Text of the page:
However, it’s crucial to recognize that warehousing is just one part of the equation. A comprehensive strategy involves efficiently moving these goods to meet surging consumer demands.

The Challenge: Labor and Transportation

With warehousing under control, insightful leaders need to turn their attention to two critical elements of the supply chain – labor and transportation. In fact, I think supply chain leaders are paying scant attention to those two factors, which could pose significant challenges as we approach peak season.

The labor market has proven unpredictable, with many industries facing worker shortages. For the logistics industry, recruiting and retaining qualified workers remains a daunting task.

Simultaneously, transportation faces its own set of challenges. Escalating fuel prices and logistical complexities make securing reliable transportation more difficult. However, committing to a single transportation solution is risky. A thorough Transportation Diagnostic Evaluation (TDE) can help identify the most suitable approach. Pairing the TDE results with a robust Transportation Management System (TMS) can provide a competitive edge, allowing flexibility and adaptability when demand spikes.

Giants Gearing Up: Amazon and DHL

Recognizing the importance of proactive planning, supply chain leaders at industry giants like Amazon and DHL are addressing their personnel challenges head-on.

Amazon plans to hire an additional 7,600 workers in Nashville and a quarter-million employees across the U.S.

Similarly, DHL eCommerce has inaugurated a $74 million consolidated distribution center near Cincinnati/Northern Kentucky International Airport. This high-tech facility can process 50,000 parcels and packages an hour and unload 20 trucks an hour, streamlining the final mile delivery process. DHL has invested $400 million in U.S. operations to ensure they have the technology, labor and transportation necessary to meet holiday demand effectively – now and for the future.

Your Move: Secure Flexible Solutions Now

At this stage, you likely will not hire a quarter-million workers or open multimillion-dollar distribution facilities.

However, securing flexible labor is achievable. Companies like Task4Pros offer trained warehouse labor in various U.S. locations, with a proven track record of rapid scalability. Unlike many temp agencies, Task4Pros Pros arrive prepared for warehouse work, boasting a 100% fill rate and turnover less than half the industry average.

As mentioned earlier, the synergy of a Transportation Diagnostic Evaluation (TDE) with a Transportation Management System (TMS) is a potent option to navigate the challenges of peak seasons. These solutions can prove invaluable in handling demand spikes efficiently and effectively.

Don’t Wait for the Peak to Hit

In the race to prepare for Peak Season 2023, waiting is not an option. As a supply chain leader, secure flexible labor and transportation solutions now to avoid shipping delays and provide excellent customer service.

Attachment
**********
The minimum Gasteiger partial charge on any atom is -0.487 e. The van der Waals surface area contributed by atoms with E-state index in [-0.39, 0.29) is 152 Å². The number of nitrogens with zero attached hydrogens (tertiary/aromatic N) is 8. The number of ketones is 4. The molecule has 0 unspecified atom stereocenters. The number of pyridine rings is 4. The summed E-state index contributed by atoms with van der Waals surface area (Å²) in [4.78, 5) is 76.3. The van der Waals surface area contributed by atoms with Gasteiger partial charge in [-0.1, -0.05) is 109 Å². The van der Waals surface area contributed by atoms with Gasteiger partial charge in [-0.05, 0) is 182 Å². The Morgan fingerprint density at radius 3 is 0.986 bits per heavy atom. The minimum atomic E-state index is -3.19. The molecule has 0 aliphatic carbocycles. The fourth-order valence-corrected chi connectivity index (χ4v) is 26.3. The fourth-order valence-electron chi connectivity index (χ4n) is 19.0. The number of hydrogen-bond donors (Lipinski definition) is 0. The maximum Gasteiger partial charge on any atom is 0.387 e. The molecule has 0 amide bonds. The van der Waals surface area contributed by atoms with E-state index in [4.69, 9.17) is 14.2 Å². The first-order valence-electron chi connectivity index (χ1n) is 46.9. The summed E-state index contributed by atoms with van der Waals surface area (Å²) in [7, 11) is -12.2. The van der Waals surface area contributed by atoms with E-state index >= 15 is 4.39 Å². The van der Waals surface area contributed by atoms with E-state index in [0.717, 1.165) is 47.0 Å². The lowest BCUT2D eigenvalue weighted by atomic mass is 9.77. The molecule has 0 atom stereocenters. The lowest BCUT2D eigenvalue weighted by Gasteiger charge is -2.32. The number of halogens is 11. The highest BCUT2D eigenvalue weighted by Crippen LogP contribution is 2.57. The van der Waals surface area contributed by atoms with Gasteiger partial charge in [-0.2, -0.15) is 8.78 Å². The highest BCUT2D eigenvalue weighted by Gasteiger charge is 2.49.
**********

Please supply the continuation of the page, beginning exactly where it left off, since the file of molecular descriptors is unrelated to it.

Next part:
Turning the challenges of the holiday season into growth opportunities requires foresight and proactive planning, and Tompkins Leadership is here to help you succeed.

Future-proof Business Leadership from Mark Twain – Sort of

Mark Twain

Business Leadership Quotes that Ain’t So

My wife and I watched the 2015 movie “The Big Short” the other night. The protagonists “future proof” their investments by betting big against the housing market before its 2007-2008 collapse. The film about the 2008 collapse of the U.S. housing bubble used an introductory quote from Mark Twain:

“It ain’t what you don’t know that gets you into trouble. It’s what you know for sure that just ain’t so.”

That quote really spoke to me. It applies just as much to business leadership today as it applied to the failure of the global economy and the Great Recession.

Interestingly, the next morning I went to Quote Investigators, a website that traces quote origins. They found no substantial evidence that Mark Twain ever said or wrote this remark. The earliest similar statement came in 1874 from Josh Billings, a pseudonym of the humorist Henry Wheeler Shaw. Billings wrote, “I honestly believe it is better to know nothing than to know what ain’t so.”

Departing Now: The Old Definition of Future Proof

Well, independent of who said it, the quote takes on a whole new meaning toward future-proofing your business when I add my thought: “It is not what you don’t know that gets you into trouble as much as what you did know 6 months ago that is no longer true.”

This quote reflects back to the reality that from now on, business leadership must look at “future-proofness” in a different way. The future will be a departure from the past, not a projection from the past.

I have been saying this for over 5 years now. And given COVID, Rusia/Ukraine, China/Taiwan, globalization/deglobalization, free trade/tariffs, nearshoring/friendly shoring/reshoring, hurricanes in Los Angeles/drought in Panama, inflation/interest rates, uncertain consumer demand/uncertainty of supply, value of AI or not, peak season or not, inventory overage/shortages, etc., business leaders certainly must realize that uncertainty is the only thing that is certain.

Business Leadership: Building for Success with Insight

The ramifications of perpetual uncertainty were the premise behind my 2022 book Insightful Leadership: In the context about the quote on what “ain’t so,” the insight business leaders have about the future will dictate your ability to future proof your enterprise. What you know about the past will likely dictate failure.